Logically, choosing what you really want from a menu ain’t rocket science, but I don’t know anyone who hasn’t at some point been paralyzed with indecision while a waiter stood around tapping his foot. For me, indecision is part of going out as often as not, and it’s always for one of two reasons: 1) I’m hungry and 10 different things sound good to me, or 2) I’m trying to talk myself into the “good” thing and out of the “bad” thing, having an internal battle that goes, “I know intellectually that I really love this particular salad, and it will totally fill me up, but… BURGERBURGERBURGER.”
A big part of learning to eat intuitively has been learning to leave my intellect out of it and just order the goddamned burger, because I know I’ll mourn the loss of it if I get the salad. It’s fucking stupid, this mourning of food I could get any time, but then, that’s why I’ve been training myself to just go ahead and order it — to reinforce the idea that yes, I can have this any time, because I am a freakin’ grown up, and no one is going to burn me at the stake for eating a high-calorie meal. (Yet.) And the more I believe that, the more I find myself naturally and truly drawn to a wide variety of foods, instead of having the BURGERBURGERBURGER voices drown everything else out whenever I sit down at a restaurant. That’s the damn point of intuitive eating — but it’s also why it’s trickier than it seems.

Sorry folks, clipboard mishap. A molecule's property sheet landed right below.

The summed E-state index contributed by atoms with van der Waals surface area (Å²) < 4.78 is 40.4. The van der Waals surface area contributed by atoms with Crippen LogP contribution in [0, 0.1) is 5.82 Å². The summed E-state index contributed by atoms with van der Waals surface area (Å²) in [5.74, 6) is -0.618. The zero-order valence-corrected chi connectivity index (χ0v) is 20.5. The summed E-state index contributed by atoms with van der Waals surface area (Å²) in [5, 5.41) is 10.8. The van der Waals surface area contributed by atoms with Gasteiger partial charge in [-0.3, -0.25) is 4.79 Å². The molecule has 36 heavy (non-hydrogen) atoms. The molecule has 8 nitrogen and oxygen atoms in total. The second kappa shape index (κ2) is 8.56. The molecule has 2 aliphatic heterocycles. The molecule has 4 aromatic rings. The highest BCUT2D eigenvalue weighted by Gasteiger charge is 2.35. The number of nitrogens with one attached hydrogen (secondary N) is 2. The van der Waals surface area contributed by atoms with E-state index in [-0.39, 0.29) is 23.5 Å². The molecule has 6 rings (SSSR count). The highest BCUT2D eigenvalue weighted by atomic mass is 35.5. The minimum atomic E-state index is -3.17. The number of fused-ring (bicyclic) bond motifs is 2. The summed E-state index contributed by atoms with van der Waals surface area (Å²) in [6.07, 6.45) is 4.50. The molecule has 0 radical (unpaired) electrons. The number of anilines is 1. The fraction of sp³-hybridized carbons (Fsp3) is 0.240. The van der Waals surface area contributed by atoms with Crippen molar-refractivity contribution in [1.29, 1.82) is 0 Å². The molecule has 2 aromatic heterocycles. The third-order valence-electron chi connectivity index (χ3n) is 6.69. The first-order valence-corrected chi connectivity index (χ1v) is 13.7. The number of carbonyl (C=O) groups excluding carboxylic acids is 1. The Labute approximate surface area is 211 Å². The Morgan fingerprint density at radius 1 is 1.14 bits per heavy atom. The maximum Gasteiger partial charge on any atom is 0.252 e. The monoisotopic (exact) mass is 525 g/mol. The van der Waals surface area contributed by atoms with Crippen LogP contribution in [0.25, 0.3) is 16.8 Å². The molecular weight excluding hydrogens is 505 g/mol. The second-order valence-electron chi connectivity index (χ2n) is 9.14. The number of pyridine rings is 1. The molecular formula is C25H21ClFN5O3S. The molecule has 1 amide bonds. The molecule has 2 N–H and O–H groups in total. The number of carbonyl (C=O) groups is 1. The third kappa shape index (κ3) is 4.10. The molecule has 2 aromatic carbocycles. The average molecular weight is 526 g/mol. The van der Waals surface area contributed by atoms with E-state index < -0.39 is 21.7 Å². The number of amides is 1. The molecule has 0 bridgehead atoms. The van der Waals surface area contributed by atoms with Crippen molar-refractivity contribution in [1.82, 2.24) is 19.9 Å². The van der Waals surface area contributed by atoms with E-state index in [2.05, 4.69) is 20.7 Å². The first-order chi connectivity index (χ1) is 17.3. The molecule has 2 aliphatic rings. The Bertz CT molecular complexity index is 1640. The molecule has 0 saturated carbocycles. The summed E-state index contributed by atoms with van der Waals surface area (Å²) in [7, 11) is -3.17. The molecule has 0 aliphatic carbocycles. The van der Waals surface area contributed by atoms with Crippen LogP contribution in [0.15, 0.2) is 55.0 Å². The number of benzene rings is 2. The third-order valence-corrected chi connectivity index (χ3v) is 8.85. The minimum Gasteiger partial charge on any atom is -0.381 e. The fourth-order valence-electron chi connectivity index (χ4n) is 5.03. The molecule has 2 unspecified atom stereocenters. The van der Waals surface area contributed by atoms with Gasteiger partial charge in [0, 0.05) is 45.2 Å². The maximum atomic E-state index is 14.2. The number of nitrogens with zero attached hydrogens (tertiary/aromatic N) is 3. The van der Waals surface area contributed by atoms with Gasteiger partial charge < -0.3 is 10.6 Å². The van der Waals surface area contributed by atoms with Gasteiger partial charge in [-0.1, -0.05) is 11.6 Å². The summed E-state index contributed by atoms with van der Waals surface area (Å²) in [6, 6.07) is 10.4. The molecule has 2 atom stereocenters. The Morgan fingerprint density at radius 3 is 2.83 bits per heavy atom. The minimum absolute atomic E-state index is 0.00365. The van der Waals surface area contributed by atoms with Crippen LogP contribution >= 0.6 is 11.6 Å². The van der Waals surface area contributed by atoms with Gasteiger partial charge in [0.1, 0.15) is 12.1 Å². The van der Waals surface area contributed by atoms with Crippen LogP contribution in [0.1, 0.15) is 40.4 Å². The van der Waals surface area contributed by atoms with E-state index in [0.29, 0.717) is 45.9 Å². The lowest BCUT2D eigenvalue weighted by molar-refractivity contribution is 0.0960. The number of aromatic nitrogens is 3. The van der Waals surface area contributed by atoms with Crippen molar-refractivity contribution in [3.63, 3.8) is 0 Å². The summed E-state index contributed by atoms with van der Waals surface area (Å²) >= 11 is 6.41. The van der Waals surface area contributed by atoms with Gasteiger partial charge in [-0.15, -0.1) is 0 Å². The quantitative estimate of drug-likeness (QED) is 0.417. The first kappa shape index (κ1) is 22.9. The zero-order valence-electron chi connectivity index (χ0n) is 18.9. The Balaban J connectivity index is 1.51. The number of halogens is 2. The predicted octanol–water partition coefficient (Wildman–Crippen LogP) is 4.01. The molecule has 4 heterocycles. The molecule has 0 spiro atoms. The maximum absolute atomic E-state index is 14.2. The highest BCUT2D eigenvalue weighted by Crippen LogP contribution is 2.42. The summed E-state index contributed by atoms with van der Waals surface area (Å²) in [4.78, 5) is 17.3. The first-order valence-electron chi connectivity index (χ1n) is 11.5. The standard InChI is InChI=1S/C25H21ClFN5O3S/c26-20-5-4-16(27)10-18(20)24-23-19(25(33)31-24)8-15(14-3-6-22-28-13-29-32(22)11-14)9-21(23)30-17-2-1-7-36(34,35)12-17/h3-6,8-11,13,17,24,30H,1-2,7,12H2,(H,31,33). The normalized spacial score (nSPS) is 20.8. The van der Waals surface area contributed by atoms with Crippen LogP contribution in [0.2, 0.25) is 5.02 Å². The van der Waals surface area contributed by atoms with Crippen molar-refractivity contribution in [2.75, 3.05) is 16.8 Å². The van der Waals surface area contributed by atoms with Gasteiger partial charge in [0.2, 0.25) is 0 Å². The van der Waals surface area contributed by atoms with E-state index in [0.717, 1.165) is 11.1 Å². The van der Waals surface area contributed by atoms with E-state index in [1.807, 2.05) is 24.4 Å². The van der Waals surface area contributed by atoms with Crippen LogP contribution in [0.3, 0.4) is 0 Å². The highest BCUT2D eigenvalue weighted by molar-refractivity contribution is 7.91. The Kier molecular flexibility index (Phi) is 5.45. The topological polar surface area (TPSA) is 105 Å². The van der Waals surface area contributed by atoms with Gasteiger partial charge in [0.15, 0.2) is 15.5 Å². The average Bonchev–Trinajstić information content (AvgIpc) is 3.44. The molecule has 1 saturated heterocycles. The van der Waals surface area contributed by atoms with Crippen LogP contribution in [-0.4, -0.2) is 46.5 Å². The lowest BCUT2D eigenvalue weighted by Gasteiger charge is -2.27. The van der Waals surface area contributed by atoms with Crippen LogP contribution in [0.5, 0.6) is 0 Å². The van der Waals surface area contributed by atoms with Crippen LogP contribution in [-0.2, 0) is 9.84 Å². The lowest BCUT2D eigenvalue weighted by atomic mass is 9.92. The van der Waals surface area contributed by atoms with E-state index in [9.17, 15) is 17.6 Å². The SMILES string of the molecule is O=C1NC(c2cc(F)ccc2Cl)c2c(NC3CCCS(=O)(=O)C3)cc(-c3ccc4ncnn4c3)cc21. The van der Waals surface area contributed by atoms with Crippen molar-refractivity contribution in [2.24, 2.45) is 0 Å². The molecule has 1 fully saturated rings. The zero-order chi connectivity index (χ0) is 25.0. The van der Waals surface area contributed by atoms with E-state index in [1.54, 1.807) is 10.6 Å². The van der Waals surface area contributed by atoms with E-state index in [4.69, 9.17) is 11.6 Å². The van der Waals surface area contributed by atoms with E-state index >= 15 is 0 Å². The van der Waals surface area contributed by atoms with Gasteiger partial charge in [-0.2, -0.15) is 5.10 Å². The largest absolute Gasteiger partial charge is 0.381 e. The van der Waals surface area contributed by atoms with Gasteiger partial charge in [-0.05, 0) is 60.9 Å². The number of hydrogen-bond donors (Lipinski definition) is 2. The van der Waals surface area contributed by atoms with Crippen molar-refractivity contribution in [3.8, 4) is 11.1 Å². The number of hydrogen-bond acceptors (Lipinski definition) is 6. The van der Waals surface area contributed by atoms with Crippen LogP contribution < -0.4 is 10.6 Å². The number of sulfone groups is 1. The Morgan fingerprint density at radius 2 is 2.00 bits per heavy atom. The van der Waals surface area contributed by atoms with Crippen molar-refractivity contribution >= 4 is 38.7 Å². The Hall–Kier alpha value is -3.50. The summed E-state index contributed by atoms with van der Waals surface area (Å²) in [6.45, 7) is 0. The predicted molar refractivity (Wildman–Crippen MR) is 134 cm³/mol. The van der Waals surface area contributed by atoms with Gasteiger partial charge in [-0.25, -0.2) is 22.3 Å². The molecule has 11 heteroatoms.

So, after way too much consideration, I ordered the tilapia, ’cause it was what I really wanted. And like everything else I’ve had there, OMG, so good. Fish was beautifully done, beurre blanc was awesome, and the very lemony spinach was so yum I wish they’d given me twice as much of it. (I should have asked and might next time, actually. I’ve told this story somewhere on the blog before, but this is also the restaurant where I once ordered the smoked chicken, apple, grape, pecan, etc., salad, and only ate about 2 bites of the chicken, because I was really just into the rest of it. The waiter said, “You left the best part!” and I said, “Ehh, I wasn’t really in a chicken mood tonight, but I could have eaten like 9 more apples.” Then I went to the bathroom and when I came back, there was a plate of sliced apple on the table, compliments of the waiter. LOVE. Also, there’s intuitive eating in action for you — most likely, I hadn’t had enough fruit in the day or two before that, so I became obsessed with the apples and grapes and couldn’t give a shit about the “best part.”)